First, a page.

The Deputy Prime Minister requested a thorough review of the process of appraising and licensing Formosa’s project to discover negative practices and violations for strict punishment.

He asked examination of state institutions, standards and regulations to control the discharge of waste into the environment by businesses and draw experiences for proactive and prompt response to similar incidents.

The Formosa incident has dispatched a warning to localities in inviting foreign investors, given their greater powers in investment licensing under the policy on decentralization of investment management.

Not a few localities had offered excessive incentives for major foreign investment projects without taking into account adverse environmental impacts, analysts pointed out, citing many unclean projects rejected by a locality were welcomed by another, ignoring environmental criteria and disregarding possible consequences.

It was now the time to reconsider the policy on decentralization of the authority to license foreign investment toward heightening the management role and responsibility of ministries and sectors, given failures in the implementation of many large-sized projects licensed by local governments, Phan Huu Thang, former director of the Foreign Investment Agency, told the Thoi bao Ngan hang (Banking Times).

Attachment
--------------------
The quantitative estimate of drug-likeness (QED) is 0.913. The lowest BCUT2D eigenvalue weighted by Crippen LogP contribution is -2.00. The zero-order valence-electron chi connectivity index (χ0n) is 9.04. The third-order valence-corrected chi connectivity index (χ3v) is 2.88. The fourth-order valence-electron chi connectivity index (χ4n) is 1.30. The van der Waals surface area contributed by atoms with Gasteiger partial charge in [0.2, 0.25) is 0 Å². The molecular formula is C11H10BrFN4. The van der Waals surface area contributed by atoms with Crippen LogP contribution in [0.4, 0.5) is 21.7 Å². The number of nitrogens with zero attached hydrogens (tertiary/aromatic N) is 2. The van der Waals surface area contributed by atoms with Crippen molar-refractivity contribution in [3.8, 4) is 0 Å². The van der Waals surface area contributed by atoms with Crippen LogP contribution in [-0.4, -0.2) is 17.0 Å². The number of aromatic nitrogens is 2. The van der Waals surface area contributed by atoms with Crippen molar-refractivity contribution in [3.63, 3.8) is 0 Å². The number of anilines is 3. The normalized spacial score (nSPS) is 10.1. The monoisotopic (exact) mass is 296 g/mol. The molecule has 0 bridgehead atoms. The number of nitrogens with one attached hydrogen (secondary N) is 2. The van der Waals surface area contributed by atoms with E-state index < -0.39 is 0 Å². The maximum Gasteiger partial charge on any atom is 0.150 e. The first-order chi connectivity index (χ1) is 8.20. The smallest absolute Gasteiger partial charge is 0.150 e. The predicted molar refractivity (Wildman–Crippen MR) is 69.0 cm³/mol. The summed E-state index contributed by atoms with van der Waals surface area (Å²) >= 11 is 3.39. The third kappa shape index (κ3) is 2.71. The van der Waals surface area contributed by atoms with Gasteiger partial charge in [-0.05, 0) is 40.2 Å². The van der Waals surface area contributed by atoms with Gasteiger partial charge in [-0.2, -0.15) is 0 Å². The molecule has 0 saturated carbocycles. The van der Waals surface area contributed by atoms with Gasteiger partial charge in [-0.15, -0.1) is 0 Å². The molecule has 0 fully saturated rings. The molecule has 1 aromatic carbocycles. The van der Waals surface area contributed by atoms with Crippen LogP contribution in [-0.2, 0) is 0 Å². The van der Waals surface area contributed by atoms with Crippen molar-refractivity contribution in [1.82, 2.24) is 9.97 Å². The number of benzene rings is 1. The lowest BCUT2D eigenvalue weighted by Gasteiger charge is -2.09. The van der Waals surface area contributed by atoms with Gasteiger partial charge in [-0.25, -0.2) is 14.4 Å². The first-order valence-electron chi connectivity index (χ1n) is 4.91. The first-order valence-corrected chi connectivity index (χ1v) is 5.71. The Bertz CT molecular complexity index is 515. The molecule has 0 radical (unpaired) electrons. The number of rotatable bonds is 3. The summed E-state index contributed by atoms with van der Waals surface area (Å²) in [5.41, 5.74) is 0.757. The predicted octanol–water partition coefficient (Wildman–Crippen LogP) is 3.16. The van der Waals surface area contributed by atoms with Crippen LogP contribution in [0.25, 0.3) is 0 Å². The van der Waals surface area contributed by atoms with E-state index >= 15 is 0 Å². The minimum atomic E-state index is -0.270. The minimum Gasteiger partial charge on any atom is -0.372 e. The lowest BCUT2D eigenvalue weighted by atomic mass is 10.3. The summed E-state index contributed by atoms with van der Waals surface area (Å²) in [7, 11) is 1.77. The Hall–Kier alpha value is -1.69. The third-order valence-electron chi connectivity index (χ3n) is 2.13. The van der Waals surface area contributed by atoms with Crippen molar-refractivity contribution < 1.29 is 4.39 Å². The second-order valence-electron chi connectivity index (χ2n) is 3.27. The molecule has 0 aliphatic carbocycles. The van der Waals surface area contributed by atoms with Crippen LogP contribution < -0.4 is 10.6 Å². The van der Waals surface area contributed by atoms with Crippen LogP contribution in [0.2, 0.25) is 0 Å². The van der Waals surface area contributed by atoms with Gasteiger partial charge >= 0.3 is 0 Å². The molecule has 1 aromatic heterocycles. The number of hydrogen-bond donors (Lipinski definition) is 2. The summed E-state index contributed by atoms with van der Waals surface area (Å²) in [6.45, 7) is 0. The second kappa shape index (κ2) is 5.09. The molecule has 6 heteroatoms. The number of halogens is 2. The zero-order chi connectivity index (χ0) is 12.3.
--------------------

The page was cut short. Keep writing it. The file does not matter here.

Formosa’s steel complex, expected to be the largest one in Southeast Asia, includes a steel plant with an annual capacity of 22 million tons of steel, a deepwater seaport capable of receiving 300,000-ton ships, and a thermo-power plant with a capacity of 2,100 MW.

The total investment of the project in the first phase is around USD 10 billion, to be added with some USD 6 billion in the second phase.

The complex covers a total area of over 3,300 hectares, including seawater surface, with a total land use and water surface rent of over VND 96 billion (roughly USD 4.46 million) in 70 years.

Land clearance for the project has resulted in the relocation of some 3,000 families in nine communes of Ky Anh district.

In the latest development, Formosa Ha Tinh was detected to bury 100 tons of stinky black waste at a farm in Ky Trinh ward, Ky Anh town, and dozens of tons of waste in a landfill in Thien Cam township, Cam Xuyen district.
Minister of Natural Resources and Environment Tran Hong Ha told the local media that the Hung Nghiep Formosa Ha Tinh Steel Company would be strictly handled if investigation results show the company illegally buried waste in the environment.
He said the law clearly states that an entity which generates waste must hire a licensed waste treatment facility to dispose of it.- (VLLF)